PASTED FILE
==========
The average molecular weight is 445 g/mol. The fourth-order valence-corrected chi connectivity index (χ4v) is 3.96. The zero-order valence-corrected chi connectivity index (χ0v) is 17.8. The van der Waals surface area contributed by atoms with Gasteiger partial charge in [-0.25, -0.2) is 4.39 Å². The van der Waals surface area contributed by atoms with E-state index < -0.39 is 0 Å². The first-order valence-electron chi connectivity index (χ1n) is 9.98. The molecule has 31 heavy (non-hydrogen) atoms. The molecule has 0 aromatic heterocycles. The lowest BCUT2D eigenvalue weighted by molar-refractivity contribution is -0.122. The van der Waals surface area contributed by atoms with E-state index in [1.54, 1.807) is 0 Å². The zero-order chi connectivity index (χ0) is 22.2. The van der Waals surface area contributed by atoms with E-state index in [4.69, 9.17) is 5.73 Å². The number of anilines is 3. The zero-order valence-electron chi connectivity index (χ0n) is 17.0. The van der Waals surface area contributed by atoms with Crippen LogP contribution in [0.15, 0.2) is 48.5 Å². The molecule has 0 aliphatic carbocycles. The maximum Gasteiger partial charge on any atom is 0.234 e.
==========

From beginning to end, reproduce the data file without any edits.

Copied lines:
The average molecular weight is 445 g/mol. The fourth-order valence-corrected chi connectivity index (χ4v) is 3.96. The zero-order valence-corrected chi connectivity index (χ0v) is 17.8. The van der Waals surface area contributed by atoms with Gasteiger partial charge in [-0.25, -0.2) is 4.39 Å². The van der Waals surface area contributed by atoms with E-state index < -0.39 is 0 Å². The first-order valence-electron chi connectivity index (χ1n) is 9.98. The molecule has 31 heavy (non-hydrogen) atoms. The molecule has 0 aromatic heterocycles. The lowest BCUT2D eigenvalue weighted by molar-refractivity contribution is -0.122. The van der Waals surface area contributed by atoms with E-state index in [1.54, 1.807) is 0 Å². The zero-order chi connectivity index (χ0) is 22.2. The van der Waals surface area contributed by atoms with E-state index in [4.69, 9.17) is 5.73 Å². The number of anilines is 3. The zero-order valence-electron chi connectivity index (χ0n) is 17.0. The van der Waals surface area contributed by atoms with Crippen LogP contribution in [0.15, 0.2) is 48.5 Å². The molecule has 0 aliphatic carbocycles. The maximum Gasteiger partial charge on any atom is 0.234 e.